Just a couple minutes away is the Butterfly Tree Boutique. Throughout the year, customers pop into the store for jewelry, clothes, home decor, and gifts. In March, the doors temporarily shut, like those of many other businesses. During the closure, owner Maria Piedra kept up with customers via social media, email, phone, and text. Unable to let people into the store, the Butterfly Tree adopted curbside pickup and delivery as a way of encouraging customers to continue shopping. Piedra also took time during the closure to reimagine and rethink how the store was run. "There was a lot of uncertainty. How long is this going to last? When we do reopen, are people going to want to come into the store? Are customers going to want the same sort of products? How are the shopping habits changing?" said Piedra. Now, when customers visit the Butterfly Tree, they will notice a few product stands and shelves have been shifted, as well as a new plastic barrier separating customers and cashiers during checkout. Additionally, Piedra is rolling out a flex space for patrons to rent out, which will host artisans, along with classes that focus on creative endeavors. "We're still rolling this out. There's a lot of different ideas that we have in development … working with some really great artisans and creative people who want to hold a class," she explained. While this time hasn't been easy for anyone, Piedra is looking at it positively. "The symbolism of the caterpillar going into the cocoon and reemerging transformed is where the Butterfly Tree got its name," explained Piedra. "We're transforming once again to stay fresh and relevant with the world."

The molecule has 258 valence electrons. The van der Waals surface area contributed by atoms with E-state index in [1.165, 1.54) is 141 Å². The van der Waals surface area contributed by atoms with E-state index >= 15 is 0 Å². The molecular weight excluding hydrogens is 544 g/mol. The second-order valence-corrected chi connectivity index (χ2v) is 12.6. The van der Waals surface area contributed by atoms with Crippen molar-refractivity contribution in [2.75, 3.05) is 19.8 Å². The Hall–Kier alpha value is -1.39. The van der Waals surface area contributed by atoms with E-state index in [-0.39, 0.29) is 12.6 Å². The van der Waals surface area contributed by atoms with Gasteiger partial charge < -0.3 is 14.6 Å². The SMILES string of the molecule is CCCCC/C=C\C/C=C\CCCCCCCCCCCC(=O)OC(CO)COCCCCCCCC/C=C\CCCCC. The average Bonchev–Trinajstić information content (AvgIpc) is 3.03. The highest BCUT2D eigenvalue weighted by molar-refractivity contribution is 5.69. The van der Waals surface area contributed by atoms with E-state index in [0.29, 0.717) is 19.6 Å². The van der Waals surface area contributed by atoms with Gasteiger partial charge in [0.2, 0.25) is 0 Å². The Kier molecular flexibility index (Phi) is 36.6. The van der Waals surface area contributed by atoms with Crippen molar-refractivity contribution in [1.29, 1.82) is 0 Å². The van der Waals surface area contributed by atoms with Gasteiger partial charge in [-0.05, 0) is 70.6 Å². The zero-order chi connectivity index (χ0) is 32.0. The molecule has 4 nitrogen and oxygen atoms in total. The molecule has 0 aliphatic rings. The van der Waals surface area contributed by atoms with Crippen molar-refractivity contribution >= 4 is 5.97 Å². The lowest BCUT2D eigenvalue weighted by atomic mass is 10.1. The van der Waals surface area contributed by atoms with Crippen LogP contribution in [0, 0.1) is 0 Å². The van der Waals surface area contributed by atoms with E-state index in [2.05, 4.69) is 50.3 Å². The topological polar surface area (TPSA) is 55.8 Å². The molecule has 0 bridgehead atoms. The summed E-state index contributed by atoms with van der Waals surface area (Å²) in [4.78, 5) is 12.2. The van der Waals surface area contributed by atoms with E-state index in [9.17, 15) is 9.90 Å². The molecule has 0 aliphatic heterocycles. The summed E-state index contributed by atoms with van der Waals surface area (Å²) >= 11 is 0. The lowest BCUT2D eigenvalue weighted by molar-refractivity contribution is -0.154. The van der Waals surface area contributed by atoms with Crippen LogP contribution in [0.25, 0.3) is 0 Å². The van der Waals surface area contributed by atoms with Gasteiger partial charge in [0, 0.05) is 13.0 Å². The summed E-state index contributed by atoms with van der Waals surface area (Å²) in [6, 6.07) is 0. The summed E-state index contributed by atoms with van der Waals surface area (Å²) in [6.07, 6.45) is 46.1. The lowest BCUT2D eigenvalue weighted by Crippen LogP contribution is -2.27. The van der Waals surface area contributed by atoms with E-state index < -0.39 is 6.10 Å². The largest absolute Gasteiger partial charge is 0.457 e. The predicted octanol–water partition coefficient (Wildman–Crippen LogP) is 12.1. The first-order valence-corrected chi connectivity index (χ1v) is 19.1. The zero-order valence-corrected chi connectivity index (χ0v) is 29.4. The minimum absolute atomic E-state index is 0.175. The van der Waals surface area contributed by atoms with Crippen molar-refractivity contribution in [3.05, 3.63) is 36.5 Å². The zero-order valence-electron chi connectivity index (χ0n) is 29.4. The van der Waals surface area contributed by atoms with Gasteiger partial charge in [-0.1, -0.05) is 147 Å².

In 1918, the Spanish Flu hit the world and caused chaos that was eerily similar to that created by COVID-19. While very few people are still alive from that time, Lovell’s Florist, Greenhouse, & Nursery sits on the same spot as Pederzini and Sons Florist, which itself endured through a pandemic over a century ago. Though the business, ownership, and name have all changed, the idea seems to be the same as it was back then: during a pandemic, the outdoors is the best place to be. Due to the business' size, it was easy for customers to social distance during visits, with a few precautions taken to ensure their safety. With the ability to reopen almost immediately after the shutdown began, Lovell’s has become a go-to locale for individuals doing gardening and yard work during these summer months. “Vegetables and herb plants were the biggest thing. We have four or five seed racks. We used to sell a couple hundred here and a couple hundred there. This year we sold every single seed on the seed rack,” said owner Laverne Lovell. Among other popular items were bags of soil. “Some people bought 20, 30, 40 bags at a time, and that’s unheard of. We’ve never done that before,” said Lovell. There were a few challenges to overcome, both in terms of customer requests for curbside delivery and supply issues. Amidst heightened demand for flower arrangements, two of the floral suppliers Lovell’s uses closed, forcing Laverne to quickly find a new supplier to keep up with the demand. Though it was a busy season with a plethora of challenges, Lovell’s has remained as strong as ever. “It was excellent and difficult - and it was everything all-rolled into one,” says Lovell.
COVID-19 may be far from over and precautions should taken while visiting any of these local businesses. But behind the masks and heightened safety measures, the same smiling faces are still there to answer any questions, give advice, and serve their community, the same way they always have.